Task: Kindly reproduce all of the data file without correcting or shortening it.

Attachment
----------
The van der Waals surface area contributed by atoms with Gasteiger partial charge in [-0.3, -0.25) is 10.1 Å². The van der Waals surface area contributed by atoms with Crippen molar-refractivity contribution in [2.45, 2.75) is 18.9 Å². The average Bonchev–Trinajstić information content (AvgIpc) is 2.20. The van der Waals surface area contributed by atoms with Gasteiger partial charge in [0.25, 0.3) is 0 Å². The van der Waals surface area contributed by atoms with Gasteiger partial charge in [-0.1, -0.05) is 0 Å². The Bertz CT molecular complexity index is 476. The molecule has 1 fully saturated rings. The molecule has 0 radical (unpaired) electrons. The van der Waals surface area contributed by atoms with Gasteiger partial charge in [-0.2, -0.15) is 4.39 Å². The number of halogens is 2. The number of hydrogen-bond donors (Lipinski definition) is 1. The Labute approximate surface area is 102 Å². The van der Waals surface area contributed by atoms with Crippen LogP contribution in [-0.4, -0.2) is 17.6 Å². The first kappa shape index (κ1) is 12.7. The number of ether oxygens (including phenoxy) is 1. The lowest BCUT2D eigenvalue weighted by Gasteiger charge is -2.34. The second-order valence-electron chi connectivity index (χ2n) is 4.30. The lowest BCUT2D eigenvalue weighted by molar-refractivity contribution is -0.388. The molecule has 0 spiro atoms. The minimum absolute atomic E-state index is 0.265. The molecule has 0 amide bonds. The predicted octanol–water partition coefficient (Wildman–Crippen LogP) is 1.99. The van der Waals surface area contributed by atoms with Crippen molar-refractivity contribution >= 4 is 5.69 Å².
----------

The van der Waals surface area contributed by atoms with Gasteiger partial charge in [-0.3, -0.25) is 10.1 Å². The van der Waals surface area contributed by atoms with Crippen molar-refractivity contribution in [2.45, 2.75) is 18.9 Å². The average Bonchev–Trinajstić information content (AvgIpc) is 2.20. The van der Waals surface area contributed by atoms with Gasteiger partial charge in [0.25, 0.3) is 0 Å². The van der Waals surface area contributed by atoms with Gasteiger partial charge in [-0.1, -0.05) is 0 Å². The Bertz CT molecular complexity index is 476. The molecule has 1 fully saturated rings. The molecule has 0 radical (unpaired) electrons. The van der Waals surface area contributed by atoms with Gasteiger partial charge in [-0.2, -0.15) is 4.39 Å². The number of halogens is 2. The number of hydrogen-bond donors (Lipinski definition) is 1. The Labute approximate surface area is 102 Å². The van der Waals surface area contributed by atoms with Crippen LogP contribution in [-0.4, -0.2) is 17.6 Å². The first kappa shape index (κ1) is 12.7. The number of ether oxygens (including phenoxy) is 1. The lowest BCUT2D eigenvalue weighted by Gasteiger charge is -2.34. The second-order valence-electron chi connectivity index (χ2n) is 4.30. The lowest BCUT2D eigenvalue weighted by molar-refractivity contribution is -0.388. The molecule has 0 spiro atoms. The minimum absolute atomic E-state index is 0.265. The molecule has 0 amide bonds. The predicted octanol–water partition coefficient (Wildman–Crippen LogP) is 1.99. The van der Waals surface area contributed by atoms with Crippen molar-refractivity contribution >= 4 is 5.69 Å².